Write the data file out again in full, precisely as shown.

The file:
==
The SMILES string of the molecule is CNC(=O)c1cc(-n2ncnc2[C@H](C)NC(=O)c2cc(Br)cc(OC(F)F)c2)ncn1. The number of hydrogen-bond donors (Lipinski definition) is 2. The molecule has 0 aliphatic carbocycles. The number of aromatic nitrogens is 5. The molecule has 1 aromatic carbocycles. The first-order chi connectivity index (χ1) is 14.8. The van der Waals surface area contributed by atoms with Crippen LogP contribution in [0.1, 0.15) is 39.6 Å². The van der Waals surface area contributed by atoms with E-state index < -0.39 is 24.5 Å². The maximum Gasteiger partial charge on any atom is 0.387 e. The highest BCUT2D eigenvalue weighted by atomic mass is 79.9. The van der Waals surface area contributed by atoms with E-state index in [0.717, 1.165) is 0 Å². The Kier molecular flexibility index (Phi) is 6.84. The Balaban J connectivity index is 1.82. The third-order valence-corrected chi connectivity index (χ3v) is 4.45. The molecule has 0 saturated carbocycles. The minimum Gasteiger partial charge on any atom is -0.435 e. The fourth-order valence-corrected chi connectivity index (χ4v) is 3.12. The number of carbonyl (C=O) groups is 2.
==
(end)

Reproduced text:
The SMILES string of the molecule is CNC(=O)c1cc(-n2ncnc2[C@H](C)NC(=O)c2cc(Br)cc(OC(F)F)c2)ncn1. The number of hydrogen-bond donors (Lipinski definition) is 2. The molecule has 0 aliphatic carbocycles. The number of aromatic nitrogens is 5. The molecule has 1 aromatic carbocycles. The first-order chi connectivity index (χ1) is 14.8. The van der Waals surface area contributed by atoms with Crippen LogP contribution in [0.1, 0.15) is 39.6 Å². The van der Waals surface area contributed by atoms with E-state index < -0.39 is 24.5 Å². The maximum Gasteiger partial charge on any atom is 0.387 e. The highest BCUT2D eigenvalue weighted by atomic mass is 79.9. The van der Waals surface area contributed by atoms with E-state index in [0.717, 1.165) is 0 Å². The Kier molecular flexibility index (Phi) is 6.84. The Balaban J connectivity index is 1.82. The third-order valence-corrected chi connectivity index (χ3v) is 4.45. The molecule has 0 saturated carbocycles. The minimum Gasteiger partial charge on any atom is -0.435 e. The fourth-order valence-corrected chi connectivity index (χ4v) is 3.12. The number of carbonyl (C=O) groups is 2.